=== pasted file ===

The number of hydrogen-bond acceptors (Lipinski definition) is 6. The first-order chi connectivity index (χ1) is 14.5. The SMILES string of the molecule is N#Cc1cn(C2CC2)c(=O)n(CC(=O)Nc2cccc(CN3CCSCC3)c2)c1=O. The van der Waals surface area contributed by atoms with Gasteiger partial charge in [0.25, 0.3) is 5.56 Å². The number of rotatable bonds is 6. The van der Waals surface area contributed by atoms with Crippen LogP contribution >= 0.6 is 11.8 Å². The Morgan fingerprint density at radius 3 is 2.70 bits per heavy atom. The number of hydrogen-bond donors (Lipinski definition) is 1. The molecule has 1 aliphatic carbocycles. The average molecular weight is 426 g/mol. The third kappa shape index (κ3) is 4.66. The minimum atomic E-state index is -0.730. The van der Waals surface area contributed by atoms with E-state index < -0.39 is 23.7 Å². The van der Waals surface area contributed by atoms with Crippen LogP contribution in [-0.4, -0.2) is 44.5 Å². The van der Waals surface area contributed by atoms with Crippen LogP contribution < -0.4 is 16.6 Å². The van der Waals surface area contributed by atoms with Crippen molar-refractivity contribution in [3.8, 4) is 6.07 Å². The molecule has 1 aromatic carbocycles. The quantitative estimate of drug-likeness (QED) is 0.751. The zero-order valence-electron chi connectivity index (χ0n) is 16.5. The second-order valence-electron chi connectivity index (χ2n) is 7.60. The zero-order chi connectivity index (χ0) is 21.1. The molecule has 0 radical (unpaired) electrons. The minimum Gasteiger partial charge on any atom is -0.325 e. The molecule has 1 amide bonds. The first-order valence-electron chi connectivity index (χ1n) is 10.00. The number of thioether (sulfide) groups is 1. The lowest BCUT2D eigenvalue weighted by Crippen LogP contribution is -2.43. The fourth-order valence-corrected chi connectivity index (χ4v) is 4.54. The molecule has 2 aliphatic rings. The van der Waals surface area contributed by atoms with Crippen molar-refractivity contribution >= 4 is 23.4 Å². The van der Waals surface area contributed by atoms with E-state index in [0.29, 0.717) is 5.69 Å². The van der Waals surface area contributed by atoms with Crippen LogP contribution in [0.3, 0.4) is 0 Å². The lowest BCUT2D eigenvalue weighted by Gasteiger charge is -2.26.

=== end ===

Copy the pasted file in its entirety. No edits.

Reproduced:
The number of hydrogen-bond acceptors (Lipinski definition) is 6. The first-order chi connectivity index (χ1) is 14.5. The SMILES string of the molecule is N#Cc1cn(C2CC2)c(=O)n(CC(=O)Nc2cccc(CN3CCSCC3)c2)c1=O. The van der Waals surface area contributed by atoms with Gasteiger partial charge in [0.25, 0.3) is 5.56 Å². The number of rotatable bonds is 6. The van der Waals surface area contributed by atoms with Crippen LogP contribution >= 0.6 is 11.8 Å². The Morgan fingerprint density at radius 3 is 2.70 bits per heavy atom. The number of hydrogen-bond donors (Lipinski definition) is 1. The molecule has 1 aliphatic carbocycles. The average molecular weight is 426 g/mol. The third kappa shape index (κ3) is 4.66. The minimum atomic E-state index is -0.730. The van der Waals surface area contributed by atoms with E-state index < -0.39 is 23.7 Å². The van der Waals surface area contributed by atoms with Crippen LogP contribution in [-0.4, -0.2) is 44.5 Å². The van der Waals surface area contributed by atoms with Crippen LogP contribution < -0.4 is 16.6 Å². The van der Waals surface area contributed by atoms with Crippen molar-refractivity contribution in [3.8, 4) is 6.07 Å². The molecule has 1 aromatic carbocycles. The quantitative estimate of drug-likeness (QED) is 0.751. The zero-order valence-electron chi connectivity index (χ0n) is 16.5. The second-order valence-electron chi connectivity index (χ2n) is 7.60. The zero-order chi connectivity index (χ0) is 21.1. The molecule has 0 radical (unpaired) electrons. The minimum Gasteiger partial charge on any atom is -0.325 e. The molecule has 1 amide bonds. The first-order valence-electron chi connectivity index (χ1n) is 10.00. The number of thioether (sulfide) groups is 1. The lowest BCUT2D eigenvalue weighted by Crippen LogP contribution is -2.43. The fourth-order valence-corrected chi connectivity index (χ4v) is 4.54. The molecule has 2 aliphatic rings. The van der Waals surface area contributed by atoms with Crippen molar-refractivity contribution >= 4 is 23.4 Å². The van der Waals surface area contributed by atoms with E-state index in [0.29, 0.717) is 5.69 Å². The van der Waals surface area contributed by atoms with Crippen LogP contribution in [0.3, 0.4) is 0 Å². The lowest BCUT2D eigenvalue weighted by Gasteiger charge is -2.26.